US 6910885 B2
An attachable orthodontic hook for use on an orthodontic appliance wherein the hook is formed from a continuous wire which forms a twisted hook when it is attached to an orthodontic appliance. When installed there is only one end. The cut pigtail has been eliminated.
1. A tie on orthodontic hook for attaching to brackets of an orthodontic appliance to be used for the attachment of elastics and other orthodontic devices comprising:
a continuous planar wire with a circular cross section;
a rectangular shaped portion of the continuous planar wire; and
a planar tab portion of wire continuous with the rectangular-shaped portion wherein the tab portion extends outwards from the rectangular-shaped portion whereby the orthodontic hook is formed by gripping the planar tab portion with a pair of pliers, placing the circular body over the orthodontic tie wing, engaging the orthodontic wings with the circular body, and rotating the pliers in their axial direction until the circular body engages the orthodontic tie wing and the orthodontic hook is formed from the planar tab portion.
2. A tie on orthodontic hook as in
3. A tie on orthodontic hook as in
4. A tie on orthodontic hook as in
5. A tie on orthodontic hook for attaching to brackets of an orthodontic appliance to be used for the attachment of elastics and other orthodontic devices comprising:
a continuous planar wire body with a rectangular cross section;
a determinable body circumference wherein the circumference is determined by an orthodontic bracket size and a hook size desired;
a rectangular shaped portion of the continuous planar wire; and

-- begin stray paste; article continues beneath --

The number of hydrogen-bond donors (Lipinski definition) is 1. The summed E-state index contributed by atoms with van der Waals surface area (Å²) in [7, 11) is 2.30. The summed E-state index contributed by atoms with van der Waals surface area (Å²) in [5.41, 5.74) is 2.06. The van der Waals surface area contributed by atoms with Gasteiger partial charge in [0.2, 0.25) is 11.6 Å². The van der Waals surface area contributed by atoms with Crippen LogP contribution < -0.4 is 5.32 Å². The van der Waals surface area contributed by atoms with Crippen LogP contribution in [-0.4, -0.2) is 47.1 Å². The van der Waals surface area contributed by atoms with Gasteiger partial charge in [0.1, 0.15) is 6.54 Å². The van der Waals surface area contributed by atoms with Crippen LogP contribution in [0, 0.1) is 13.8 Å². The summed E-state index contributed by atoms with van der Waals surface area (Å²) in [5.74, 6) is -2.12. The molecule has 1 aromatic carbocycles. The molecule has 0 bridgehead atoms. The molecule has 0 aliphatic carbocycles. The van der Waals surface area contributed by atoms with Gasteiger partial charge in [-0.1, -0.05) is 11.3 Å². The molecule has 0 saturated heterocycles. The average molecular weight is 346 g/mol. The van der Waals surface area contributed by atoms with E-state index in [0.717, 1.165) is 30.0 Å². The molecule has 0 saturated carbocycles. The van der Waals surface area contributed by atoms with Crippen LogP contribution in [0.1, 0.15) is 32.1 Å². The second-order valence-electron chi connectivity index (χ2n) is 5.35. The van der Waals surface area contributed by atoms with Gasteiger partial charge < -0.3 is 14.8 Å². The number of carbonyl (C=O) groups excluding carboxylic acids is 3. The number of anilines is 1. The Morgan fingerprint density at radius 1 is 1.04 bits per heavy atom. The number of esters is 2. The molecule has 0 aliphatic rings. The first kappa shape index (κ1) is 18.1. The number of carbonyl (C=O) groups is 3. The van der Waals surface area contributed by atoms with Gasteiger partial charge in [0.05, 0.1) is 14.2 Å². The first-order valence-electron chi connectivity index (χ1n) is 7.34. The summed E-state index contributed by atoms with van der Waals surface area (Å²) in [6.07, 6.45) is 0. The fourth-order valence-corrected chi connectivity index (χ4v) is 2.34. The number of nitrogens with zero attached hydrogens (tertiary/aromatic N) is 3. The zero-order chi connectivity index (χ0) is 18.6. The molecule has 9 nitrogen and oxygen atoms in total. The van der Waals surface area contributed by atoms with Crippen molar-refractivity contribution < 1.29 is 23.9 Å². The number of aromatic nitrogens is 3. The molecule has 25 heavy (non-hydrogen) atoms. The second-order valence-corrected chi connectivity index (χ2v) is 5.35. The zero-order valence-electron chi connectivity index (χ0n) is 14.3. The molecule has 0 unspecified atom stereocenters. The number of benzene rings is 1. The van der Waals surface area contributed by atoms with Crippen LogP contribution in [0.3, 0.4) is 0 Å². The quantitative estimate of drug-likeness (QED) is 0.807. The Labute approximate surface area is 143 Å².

a tab portion of the continuous planar wire continuous with the rectangular-shaped portion wherein the tab portion extends outwards from the rectangular-shaped portion whereby the orthodontic hook is formed by gripping the planar tab portion with a pair of pliers, placing the circular body over the orthodontic tie wing, engaging the orthodontic wings with the circular body, and rotating the pliers in their axial direction until the circular body engages the orthodontic tie wing and the orthodontic hook is formed from the planar tab portion.
6. A tie on orthodontic hook as in
7. A tie on orthodontic hook as in
8. A tie on orthodontic hook as in
This invention relates, in general, to an improved orthodontic device, and more particularly to an orthodontic assembly which is attached to an orthodontic bracket, forming an orthodontic hook. More particularly, the orthodontic assembly is constructed from a continuous wire and attached to an orthodontic bracket in a manner that a pigtail hook projects from the orthodontic bracket.